As you read the article, see if the author provides compelling evidence to support her claims. Does she follow through on the argument presented in her thesis statement? After you’ve read the article, ask yourself if the author’s argument is relevant. How does it relate to our course material? Does she appear to have any biases that would unfairly prejudice her research? Address all these questions in your response. This is a critical response, not a summary of the article you’ve read. Your responses should be critically engaged. Do not generalize or summarize. Provide specific examples from the article to support your point of view.
Avoid numerous or long direct quotes. If you do quote or paraphrase, be sure to cite your source. You should always cite your sources for anything you write, every time. To not do so constitutes plagiarism. A reading response paper doesn’t typically include multiple outside sources (it’s not a research paper)–unless your want to use them, which is be fine. The best format for a reading response paper is to follow the in-text citation style guide at link below. If you only cite the article you’re responding to, then you are only using one source. For this, you can simply give all the article information in your introductory paragraph, which you should do anyway– so no need for “sources” list at bottom of your paper. Then follow the guide for the style you prefer (see three options at link below) for in-text citation. In this case, typically just the page number. The important thing is to be consistent throughout your paper for the style you choose. If you do cite outside sources, then you need to list them at the bottom of your paper with in-text citation as directed in the guide.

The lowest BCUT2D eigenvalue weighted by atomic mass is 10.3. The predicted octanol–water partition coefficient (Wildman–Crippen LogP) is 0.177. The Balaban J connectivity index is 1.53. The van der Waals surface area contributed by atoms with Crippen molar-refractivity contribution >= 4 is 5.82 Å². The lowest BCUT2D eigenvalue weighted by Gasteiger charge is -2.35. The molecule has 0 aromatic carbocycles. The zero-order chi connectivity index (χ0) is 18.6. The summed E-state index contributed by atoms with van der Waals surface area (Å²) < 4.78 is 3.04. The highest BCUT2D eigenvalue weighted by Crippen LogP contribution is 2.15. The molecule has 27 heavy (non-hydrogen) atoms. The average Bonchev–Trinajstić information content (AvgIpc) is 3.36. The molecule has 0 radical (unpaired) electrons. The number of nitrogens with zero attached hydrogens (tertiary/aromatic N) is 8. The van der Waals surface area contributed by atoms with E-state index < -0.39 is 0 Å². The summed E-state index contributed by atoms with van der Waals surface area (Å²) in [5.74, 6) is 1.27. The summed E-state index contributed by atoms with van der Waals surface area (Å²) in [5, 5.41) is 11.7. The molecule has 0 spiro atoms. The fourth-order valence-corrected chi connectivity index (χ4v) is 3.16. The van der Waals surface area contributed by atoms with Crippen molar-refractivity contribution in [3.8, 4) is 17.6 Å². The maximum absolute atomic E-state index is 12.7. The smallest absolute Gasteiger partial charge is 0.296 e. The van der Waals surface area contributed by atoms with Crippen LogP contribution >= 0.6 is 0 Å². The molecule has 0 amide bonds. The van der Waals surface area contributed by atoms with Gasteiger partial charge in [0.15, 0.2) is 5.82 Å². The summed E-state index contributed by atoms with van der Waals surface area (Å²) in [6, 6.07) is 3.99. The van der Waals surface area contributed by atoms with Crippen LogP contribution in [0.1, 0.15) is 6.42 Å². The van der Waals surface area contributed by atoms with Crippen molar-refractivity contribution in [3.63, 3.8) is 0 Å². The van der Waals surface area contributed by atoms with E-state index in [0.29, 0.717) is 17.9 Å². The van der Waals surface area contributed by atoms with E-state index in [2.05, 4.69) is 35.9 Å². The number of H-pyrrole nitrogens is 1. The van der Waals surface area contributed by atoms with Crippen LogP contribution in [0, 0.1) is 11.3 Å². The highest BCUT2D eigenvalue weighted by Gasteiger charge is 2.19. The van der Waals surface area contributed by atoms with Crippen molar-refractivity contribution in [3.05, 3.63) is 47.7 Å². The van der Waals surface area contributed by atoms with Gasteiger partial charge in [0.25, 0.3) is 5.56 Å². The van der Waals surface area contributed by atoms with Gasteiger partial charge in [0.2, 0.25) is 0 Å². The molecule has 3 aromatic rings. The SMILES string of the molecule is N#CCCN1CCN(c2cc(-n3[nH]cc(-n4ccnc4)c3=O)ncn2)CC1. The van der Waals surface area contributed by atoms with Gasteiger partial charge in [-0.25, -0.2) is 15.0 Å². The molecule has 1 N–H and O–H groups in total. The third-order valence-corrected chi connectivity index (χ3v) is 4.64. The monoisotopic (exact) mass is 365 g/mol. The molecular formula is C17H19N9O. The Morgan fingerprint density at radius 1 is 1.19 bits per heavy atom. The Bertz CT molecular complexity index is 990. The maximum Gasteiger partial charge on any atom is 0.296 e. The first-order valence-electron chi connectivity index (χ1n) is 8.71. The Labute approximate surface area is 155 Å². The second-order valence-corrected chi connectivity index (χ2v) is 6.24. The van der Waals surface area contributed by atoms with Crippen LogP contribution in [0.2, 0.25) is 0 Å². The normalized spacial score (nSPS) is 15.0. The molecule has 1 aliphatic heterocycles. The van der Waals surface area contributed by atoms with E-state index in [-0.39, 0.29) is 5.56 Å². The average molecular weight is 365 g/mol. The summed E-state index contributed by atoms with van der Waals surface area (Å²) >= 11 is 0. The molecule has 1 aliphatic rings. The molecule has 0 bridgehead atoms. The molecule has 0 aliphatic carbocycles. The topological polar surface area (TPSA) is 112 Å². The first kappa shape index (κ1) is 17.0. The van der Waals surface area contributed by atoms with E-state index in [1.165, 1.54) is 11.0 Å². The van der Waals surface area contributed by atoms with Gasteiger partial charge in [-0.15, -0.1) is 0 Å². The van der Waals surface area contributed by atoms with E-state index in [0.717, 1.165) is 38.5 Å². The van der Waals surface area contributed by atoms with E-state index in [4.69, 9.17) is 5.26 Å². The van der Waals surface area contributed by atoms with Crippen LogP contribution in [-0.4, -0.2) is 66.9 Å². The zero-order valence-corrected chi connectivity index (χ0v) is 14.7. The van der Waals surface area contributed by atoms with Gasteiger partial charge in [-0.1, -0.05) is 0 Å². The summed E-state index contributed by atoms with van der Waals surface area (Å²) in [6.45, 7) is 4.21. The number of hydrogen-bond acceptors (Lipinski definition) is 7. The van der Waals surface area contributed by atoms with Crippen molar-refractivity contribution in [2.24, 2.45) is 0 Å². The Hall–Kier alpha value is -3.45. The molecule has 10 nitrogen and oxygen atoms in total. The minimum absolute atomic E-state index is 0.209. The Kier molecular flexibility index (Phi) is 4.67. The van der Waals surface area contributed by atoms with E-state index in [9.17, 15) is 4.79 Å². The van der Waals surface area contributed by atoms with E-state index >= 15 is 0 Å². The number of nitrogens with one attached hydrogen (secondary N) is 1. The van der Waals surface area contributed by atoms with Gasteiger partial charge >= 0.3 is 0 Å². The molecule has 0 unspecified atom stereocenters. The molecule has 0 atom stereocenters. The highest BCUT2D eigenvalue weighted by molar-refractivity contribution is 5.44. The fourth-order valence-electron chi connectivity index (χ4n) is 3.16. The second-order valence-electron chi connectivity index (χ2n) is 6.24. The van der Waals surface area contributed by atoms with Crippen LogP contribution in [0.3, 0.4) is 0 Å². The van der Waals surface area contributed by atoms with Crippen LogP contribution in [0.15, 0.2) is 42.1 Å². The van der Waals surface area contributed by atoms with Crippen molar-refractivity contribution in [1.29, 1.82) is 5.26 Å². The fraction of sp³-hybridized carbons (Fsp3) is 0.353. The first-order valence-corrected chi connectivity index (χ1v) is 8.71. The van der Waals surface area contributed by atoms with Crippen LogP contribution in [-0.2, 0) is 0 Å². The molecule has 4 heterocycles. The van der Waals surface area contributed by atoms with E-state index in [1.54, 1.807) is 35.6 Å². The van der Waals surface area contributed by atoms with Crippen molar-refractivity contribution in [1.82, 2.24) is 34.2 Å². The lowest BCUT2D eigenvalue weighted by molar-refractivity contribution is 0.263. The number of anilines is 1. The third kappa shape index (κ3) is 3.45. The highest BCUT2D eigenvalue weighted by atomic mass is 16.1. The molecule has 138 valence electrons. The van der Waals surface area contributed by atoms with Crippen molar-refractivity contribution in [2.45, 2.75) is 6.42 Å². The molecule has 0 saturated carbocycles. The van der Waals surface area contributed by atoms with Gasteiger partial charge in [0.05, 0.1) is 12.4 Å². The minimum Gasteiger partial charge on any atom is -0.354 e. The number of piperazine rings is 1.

*Be sure to have a look at the rubric criteria, below, for which you will be assessed. Once your paper has been graded, be sure to read the comments/feedback embedded in the rubric, and/or provided in the comment bubble below your grade.